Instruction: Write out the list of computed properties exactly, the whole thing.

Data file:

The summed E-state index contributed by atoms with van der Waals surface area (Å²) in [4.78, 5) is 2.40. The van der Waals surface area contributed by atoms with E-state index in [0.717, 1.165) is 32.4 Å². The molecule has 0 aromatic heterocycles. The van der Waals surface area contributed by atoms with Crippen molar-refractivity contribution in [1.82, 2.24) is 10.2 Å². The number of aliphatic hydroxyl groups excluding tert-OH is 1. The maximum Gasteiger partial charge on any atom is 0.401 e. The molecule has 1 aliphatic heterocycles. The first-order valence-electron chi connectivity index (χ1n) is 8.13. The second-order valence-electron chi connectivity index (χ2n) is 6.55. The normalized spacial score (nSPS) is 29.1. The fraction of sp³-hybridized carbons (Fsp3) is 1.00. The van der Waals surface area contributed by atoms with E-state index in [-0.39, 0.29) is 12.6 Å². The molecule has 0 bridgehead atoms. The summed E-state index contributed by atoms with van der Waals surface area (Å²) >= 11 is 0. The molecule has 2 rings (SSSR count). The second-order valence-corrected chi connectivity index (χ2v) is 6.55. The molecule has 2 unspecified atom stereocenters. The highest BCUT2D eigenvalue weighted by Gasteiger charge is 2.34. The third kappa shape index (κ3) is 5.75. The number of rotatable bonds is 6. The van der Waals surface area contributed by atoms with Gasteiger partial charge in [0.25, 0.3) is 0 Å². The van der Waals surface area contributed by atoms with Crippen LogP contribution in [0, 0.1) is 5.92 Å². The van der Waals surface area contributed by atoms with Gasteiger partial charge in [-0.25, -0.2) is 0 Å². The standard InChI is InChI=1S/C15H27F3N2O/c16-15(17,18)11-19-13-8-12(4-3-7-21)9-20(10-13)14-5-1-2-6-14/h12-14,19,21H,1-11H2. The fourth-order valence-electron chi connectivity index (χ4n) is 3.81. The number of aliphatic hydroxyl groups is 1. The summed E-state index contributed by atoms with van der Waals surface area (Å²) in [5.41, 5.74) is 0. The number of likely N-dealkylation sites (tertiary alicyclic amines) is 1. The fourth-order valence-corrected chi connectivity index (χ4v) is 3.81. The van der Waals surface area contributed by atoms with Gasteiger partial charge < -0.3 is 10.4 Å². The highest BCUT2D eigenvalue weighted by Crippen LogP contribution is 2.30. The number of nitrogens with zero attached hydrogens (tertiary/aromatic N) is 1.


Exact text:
The summed E-state index contributed by atoms with van der Waals surface area (Å²) in [4.78, 5) is 2.40. The van der Waals surface area contributed by atoms with E-state index in [0.717, 1.165) is 32.4 Å². The molecule has 0 aromatic heterocycles. The van der Waals surface area contributed by atoms with Crippen molar-refractivity contribution in [1.82, 2.24) is 10.2 Å². The number of aliphatic hydroxyl groups excluding tert-OH is 1. The maximum Gasteiger partial charge on any atom is 0.401 e. The molecule has 1 aliphatic heterocycles. The first-order valence-electron chi connectivity index (χ1n) is 8.13. The second-order valence-electron chi connectivity index (χ2n) is 6.55. The normalized spacial score (nSPS) is 29.1. The fraction of sp³-hybridized carbons (Fsp3) is 1.00. The van der Waals surface area contributed by atoms with E-state index in [-0.39, 0.29) is 12.6 Å². The molecule has 0 bridgehead atoms. The summed E-state index contributed by atoms with van der Waals surface area (Å²) >= 11 is 0. The molecule has 2 rings (SSSR count). The second-order valence-corrected chi connectivity index (χ2v) is 6.55. The molecule has 2 unspecified atom stereocenters. The highest BCUT2D eigenvalue weighted by Gasteiger charge is 2.34. The third kappa shape index (κ3) is 5.75. The number of rotatable bonds is 6. The van der Waals surface area contributed by atoms with Gasteiger partial charge in [0.25, 0.3) is 0 Å². The van der Waals surface area contributed by atoms with Crippen LogP contribution in [0, 0.1) is 5.92 Å². The van der Waals surface area contributed by atoms with Gasteiger partial charge in [-0.25, -0.2) is 0 Å². The standard InChI is InChI=1S/C15H27F3N2O/c16-15(17,18)11-19-13-8-12(4-3-7-21)9-20(10-13)14-5-1-2-6-14/h12-14,19,21H,1-11H2. The fourth-order valence-electron chi connectivity index (χ4n) is 3.81. The number of aliphatic hydroxyl groups is 1. The summed E-state index contributed by atoms with van der Waals surface area (Å²) in [5.41, 5.74) is 0. The number of likely N-dealkylation sites (tertiary alicyclic amines) is 1. The fourth-order valence-corrected chi connectivity index (χ4v) is 3.81. The van der Waals surface area contributed by atoms with Gasteiger partial charge < -0.3 is 10.4 Å². The highest BCUT2D eigenvalue weighted by Crippen LogP contribution is 2.30. The number of nitrogens with zero attached hydrogens (tertiary/aromatic N) is 1.